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Kelly’s case for war

Kelly's case for war: Anti-war protesters are doomed to disappointment at the conclusion of the Hutton inquiry

6 September 2003

12:00 AM

6 September 2003

12:00 AM

The most revealing evidence to the Hutton inquiry so far has been provided not by Alastair Campbell, Andrew Gilligan or Geoff Hoon but by David Kelly’s sister, Sarah Pape. In the run-up to war, she told the inquiry on Monday, she had discussed the issue of Iraq with her brother, believing that he would agree with her view that war was unjustified: ‘I was very surprised when he was absolutely convinced that there was almost certainly no solution other than a regime change, which was unlikely to happen peacefully and regrettably would require military action to enforce it.’ In fact, she added, Dr Kelly was so forthright in his support for war that he won round the entire, previously sceptical, family.

There is a popular view that what is really on trial at the Hutton inquiry is the government’s decision to go to war in Iraq. Because he told several journalists of his deep unhappiness with the dossier which the government used to justify its decision to wage war, it has been widely assumed that Dr Kelly must have been opposed to war in principle. Mrs Pape’s evidence shows this to be a misconception: Dr Kelly, in common with this magazine, was in favour of the war but appalled by the cavalier way in which the government handled intelligence material in making its case for military action.

Anti-war protesters who hope to enjoy some kind of vindication at the conclusion of the Hutton inquiry are doomed to disappointment: the fact is that all the main protagonists in the inquiry, Andrew Gilligan included, were in favour of the war. On trial is the bullying attitude of Mr Blair’s administration towards officials, journalists and members of the public who cross it, not its decision to suppress a Middle-Eastern dictator.


There are opponents of the war who understand this. Writing in the Guardian, Michael Heseltine argues that Dr Kelly’s death has hidden the greater issue of the war behind ‘an endless parade of minutiae about the workings of government, spiced up with the dangers of government by email. To those who inhabit or observe the hothouse of politics this was meat and drink of high protein, but compared to the historic implications of what was happening in the Middle East it was short-term trivia.’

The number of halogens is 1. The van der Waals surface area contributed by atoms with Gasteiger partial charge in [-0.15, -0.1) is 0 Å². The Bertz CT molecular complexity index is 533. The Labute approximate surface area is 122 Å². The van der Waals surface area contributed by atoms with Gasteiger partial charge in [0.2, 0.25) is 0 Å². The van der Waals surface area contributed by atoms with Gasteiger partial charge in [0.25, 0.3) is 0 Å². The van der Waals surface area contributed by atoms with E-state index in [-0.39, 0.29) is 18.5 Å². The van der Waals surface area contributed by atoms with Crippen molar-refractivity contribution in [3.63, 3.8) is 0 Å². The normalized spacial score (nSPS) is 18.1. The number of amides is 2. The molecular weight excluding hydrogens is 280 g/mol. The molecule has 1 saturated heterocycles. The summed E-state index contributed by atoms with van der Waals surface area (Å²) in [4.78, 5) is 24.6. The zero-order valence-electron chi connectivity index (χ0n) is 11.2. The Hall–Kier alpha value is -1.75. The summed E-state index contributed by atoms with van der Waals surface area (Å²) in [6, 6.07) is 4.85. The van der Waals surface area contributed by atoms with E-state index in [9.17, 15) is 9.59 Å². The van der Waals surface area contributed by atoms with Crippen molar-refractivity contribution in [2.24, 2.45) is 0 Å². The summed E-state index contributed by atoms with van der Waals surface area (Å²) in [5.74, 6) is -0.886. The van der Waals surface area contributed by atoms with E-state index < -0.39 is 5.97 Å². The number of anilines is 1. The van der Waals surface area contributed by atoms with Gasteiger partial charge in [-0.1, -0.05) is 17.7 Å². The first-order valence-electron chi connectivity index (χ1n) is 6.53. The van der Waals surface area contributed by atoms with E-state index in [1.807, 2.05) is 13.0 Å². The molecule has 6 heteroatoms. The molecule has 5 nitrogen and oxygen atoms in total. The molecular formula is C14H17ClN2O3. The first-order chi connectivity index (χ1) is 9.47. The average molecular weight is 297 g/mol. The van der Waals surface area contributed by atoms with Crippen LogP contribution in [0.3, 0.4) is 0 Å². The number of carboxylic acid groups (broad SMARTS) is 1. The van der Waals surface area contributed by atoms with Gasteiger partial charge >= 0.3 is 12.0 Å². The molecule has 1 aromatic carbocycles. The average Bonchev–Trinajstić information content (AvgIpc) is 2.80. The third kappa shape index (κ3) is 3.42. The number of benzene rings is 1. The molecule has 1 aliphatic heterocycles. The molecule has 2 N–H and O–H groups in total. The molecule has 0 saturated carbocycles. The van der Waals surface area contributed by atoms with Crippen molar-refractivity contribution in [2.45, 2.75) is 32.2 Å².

Thus far, Lord Heseltine is correct. But we do not share his view that the government would come off the worse were the terms of reference of the Hutton inquiry to be expanded to consider the issue of the war itself. On the contrary, the Prime Minister would find himself on stronger ground. Critics of the war who refuse to believe that Saddam Hussein possessed weapons of mass destruction, and who revel in the failure of the Allied forces to find any trace of chemical and biological weapons, will have to contend with a challenge from a surprising quarter: the professional judgment of Dr Kelly, as reported by Mrs Pape this week: ‘He was absolutely convinced [the weapons] were buried in the sand, in the desert somewhere. He desperately wanted to go back to Iraq to finish the job.’

It is a mark of the arrogance of this government that it should contrive to make an enemy of an official who was so strongly in agreement with one of its biggest and most controversial decisions yet. Had the government wisdom, not only would Dr Kelly still be alive; he would be beavering away at suspicious dimples in the sand outside Baghdad, producing reports that backed the case for war, still shrouded in the anonymity he craved. Instead, Dr Kelly was uncloaked, belittled and treated like a naughty fourth-former who has just shattered the window of the headmaster’s study with a catapult.

As Rod Liddle argued in these pages last week, the treatment of Dr Kelly raises serious questions about the attitude of the Prime Minister. Yet no one should attempt to lump the Hutton inquiry together with the continuing unrest in Iraq and hope to add momentum to the case against war. A grim milestone was reached last week when the number of American servicemen injured in attacks in Iraq since hostilities officially ended in April surpassed the 550 injured in the war itself. Yet contrary to the ‘I told you so’ brigade, this statistic is more a tribute to the efficiency of the war than a damning comment on American handling of the peace. Comparisons with Vietnam are absurd: then, American forces were bogged down in fighting. Now, British and American forces are suffering losses in a peacekeeping operation, which, although regrettable, are fewer than those suffered by British forces at the height of the Northern Ireland troubles.

The fact that the United Nations has become a target in Iraq, too, ought to be enough to convince anybody that Saddam’s lingering supporters have no desire to join what tends these days, optimistically, to be called the ‘international community’ and that their master deserved to be put down. In revealing the inner workings of Tony Blair’s government, the Hutton inquiry may well help to hasten regime-change in Downing Street, but it certainly isn’t going to undermine the case for changing the regime in Baghdad.


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